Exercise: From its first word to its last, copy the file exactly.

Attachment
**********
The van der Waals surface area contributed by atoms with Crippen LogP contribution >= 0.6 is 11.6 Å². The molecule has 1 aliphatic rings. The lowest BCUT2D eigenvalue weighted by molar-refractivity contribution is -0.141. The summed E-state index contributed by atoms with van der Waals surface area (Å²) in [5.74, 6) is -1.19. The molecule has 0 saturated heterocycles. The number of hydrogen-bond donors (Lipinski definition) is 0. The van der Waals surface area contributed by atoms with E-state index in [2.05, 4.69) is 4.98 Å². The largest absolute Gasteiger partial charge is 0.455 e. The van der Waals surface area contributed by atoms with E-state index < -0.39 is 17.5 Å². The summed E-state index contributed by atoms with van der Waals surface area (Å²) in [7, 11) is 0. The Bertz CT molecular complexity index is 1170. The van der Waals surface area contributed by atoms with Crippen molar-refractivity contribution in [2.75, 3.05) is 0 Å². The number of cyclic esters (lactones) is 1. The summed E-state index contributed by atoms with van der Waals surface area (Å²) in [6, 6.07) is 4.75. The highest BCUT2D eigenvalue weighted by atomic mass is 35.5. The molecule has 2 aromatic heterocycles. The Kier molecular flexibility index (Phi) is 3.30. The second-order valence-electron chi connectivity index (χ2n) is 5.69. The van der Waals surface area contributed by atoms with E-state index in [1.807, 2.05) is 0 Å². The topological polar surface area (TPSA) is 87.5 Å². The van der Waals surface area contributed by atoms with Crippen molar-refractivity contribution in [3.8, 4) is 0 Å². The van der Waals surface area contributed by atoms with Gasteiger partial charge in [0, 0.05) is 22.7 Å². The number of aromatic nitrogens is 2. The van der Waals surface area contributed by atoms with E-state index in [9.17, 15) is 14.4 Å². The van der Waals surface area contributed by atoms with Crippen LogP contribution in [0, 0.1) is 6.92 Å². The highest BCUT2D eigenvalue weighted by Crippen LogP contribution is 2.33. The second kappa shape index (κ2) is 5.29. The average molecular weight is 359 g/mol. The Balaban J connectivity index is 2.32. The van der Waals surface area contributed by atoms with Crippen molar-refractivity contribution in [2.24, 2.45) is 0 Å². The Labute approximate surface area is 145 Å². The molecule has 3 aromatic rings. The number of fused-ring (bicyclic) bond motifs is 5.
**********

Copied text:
The van der Waals surface area contributed by atoms with Crippen LogP contribution >= 0.6 is 11.6 Å². The molecule has 1 aliphatic rings. The lowest BCUT2D eigenvalue weighted by molar-refractivity contribution is -0.141. The summed E-state index contributed by atoms with van der Waals surface area (Å²) in [5.74, 6) is -1.19. The molecule has 0 saturated heterocycles. The number of hydrogen-bond donors (Lipinski definition) is 0. The van der Waals surface area contributed by atoms with E-state index in [2.05, 4.69) is 4.98 Å². The largest absolute Gasteiger partial charge is 0.455 e. The van der Waals surface area contributed by atoms with E-state index < -0.39 is 17.5 Å². The summed E-state index contributed by atoms with van der Waals surface area (Å²) in [7, 11) is 0. The Bertz CT molecular complexity index is 1170. The van der Waals surface area contributed by atoms with Crippen molar-refractivity contribution in [2.75, 3.05) is 0 Å². The number of cyclic esters (lactones) is 1. The summed E-state index contributed by atoms with van der Waals surface area (Å²) in [6, 6.07) is 4.75. The highest BCUT2D eigenvalue weighted by atomic mass is 35.5. The molecule has 2 aromatic heterocycles. The Kier molecular flexibility index (Phi) is 3.30. The second-order valence-electron chi connectivity index (χ2n) is 5.69. The van der Waals surface area contributed by atoms with E-state index in [1.807, 2.05) is 0 Å². The topological polar surface area (TPSA) is 87.5 Å². The van der Waals surface area contributed by atoms with Crippen molar-refractivity contribution in [3.8, 4) is 0 Å². The van der Waals surface area contributed by atoms with Gasteiger partial charge in [0, 0.05) is 22.7 Å². The number of aromatic nitrogens is 2. The van der Waals surface area contributed by atoms with E-state index in [9.17, 15) is 14.4 Å². The van der Waals surface area contributed by atoms with Crippen LogP contribution in [0, 0.1) is 6.92 Å². The highest BCUT2D eigenvalue weighted by Crippen LogP contribution is 2.33. The second kappa shape index (κ2) is 5.29. The average molecular weight is 359 g/mol. The Balaban J connectivity index is 2.32. The van der Waals surface area contributed by atoms with Crippen molar-refractivity contribution in [2.24, 2.45) is 0 Å². The Labute approximate surface area is 145 Å². The molecule has 3 aromatic rings. The number of fused-ring (bicyclic) bond motifs is 5.